Mazda will delay the U.S. launch of its 2.2-liter "SkyActiv-D" four-cylinder diesel engine, but the company says it has a good reason.

The Japanese automaker said more development work was required to "deliver the right balance between fuel economy and Mazda-appropriate driving performance," and that this would push the engine's launch past the anticipated Spring 2014 date.

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Mazda noted that the SkyActiv-D is already clean enough to meet U.S. emissions standards without a urea-injection after-treatment system--setting it apart from virtually every diesel engine slated to be sold in the U.S.

The lack of after-treatment hardware should also make it relatively cheap to install the diesel in Mazda's existing models; it's architecturally similar to the SkyActiv-G gasoline engines used in the Mazda 3 compact and CX-5 crossover.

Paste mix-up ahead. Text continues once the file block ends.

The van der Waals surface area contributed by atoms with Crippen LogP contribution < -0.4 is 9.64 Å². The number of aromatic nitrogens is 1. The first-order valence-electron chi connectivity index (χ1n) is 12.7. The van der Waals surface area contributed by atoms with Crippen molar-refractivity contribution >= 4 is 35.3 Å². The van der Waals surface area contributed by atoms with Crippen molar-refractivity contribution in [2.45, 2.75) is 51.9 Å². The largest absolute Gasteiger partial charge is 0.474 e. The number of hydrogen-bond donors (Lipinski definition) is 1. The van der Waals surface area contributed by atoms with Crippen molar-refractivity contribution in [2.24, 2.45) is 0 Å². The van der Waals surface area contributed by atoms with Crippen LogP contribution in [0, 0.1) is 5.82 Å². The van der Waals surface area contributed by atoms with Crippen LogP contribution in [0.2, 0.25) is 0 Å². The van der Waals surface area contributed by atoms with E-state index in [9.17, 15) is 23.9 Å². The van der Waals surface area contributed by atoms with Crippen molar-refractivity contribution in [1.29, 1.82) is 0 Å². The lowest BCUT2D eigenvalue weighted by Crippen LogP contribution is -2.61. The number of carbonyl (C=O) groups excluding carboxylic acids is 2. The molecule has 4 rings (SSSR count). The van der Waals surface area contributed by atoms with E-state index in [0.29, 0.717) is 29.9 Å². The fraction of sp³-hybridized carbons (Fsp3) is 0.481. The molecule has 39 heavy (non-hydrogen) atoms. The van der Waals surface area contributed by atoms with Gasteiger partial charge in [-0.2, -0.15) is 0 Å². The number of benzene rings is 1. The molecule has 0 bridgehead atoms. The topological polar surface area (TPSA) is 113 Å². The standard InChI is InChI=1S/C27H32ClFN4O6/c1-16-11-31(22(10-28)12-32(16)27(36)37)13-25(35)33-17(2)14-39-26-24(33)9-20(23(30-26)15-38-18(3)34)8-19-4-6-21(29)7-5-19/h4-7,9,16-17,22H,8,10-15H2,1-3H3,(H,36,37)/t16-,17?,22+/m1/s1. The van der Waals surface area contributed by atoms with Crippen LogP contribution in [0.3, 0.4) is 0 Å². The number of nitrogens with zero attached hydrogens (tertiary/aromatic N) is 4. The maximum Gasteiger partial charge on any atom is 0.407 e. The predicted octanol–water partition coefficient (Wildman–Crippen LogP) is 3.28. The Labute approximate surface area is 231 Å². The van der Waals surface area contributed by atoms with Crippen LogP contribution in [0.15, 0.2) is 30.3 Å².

So the diesel is suitably green, which means the added development time may be needed for the other half of the equation: performance. The SkyActiv-D may have good fuel economy, but not enough "Zoom-Zoom."

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In diesel models available overseas, the engine producec between 148 and 173 horsepower, and between 280 and 310 pound-feet of torque.

While the SkyActiv-D engine hasn't made an appearance in U.S. showrooms, it has spent plenty of time on the track. Several 2014 Mazda 6 diesel racers were campaigned in Grand Am lats season, and Mazda will enter a diesel prototype in the inaugural season of the TUDOR United Sports Car Championship.

That should only whet the appetites of diesel fans. Mazda didn't set a new launch date for its diesel, but when it finally arrives the SkyActiv-D will most likely be available in the 6 sedan.


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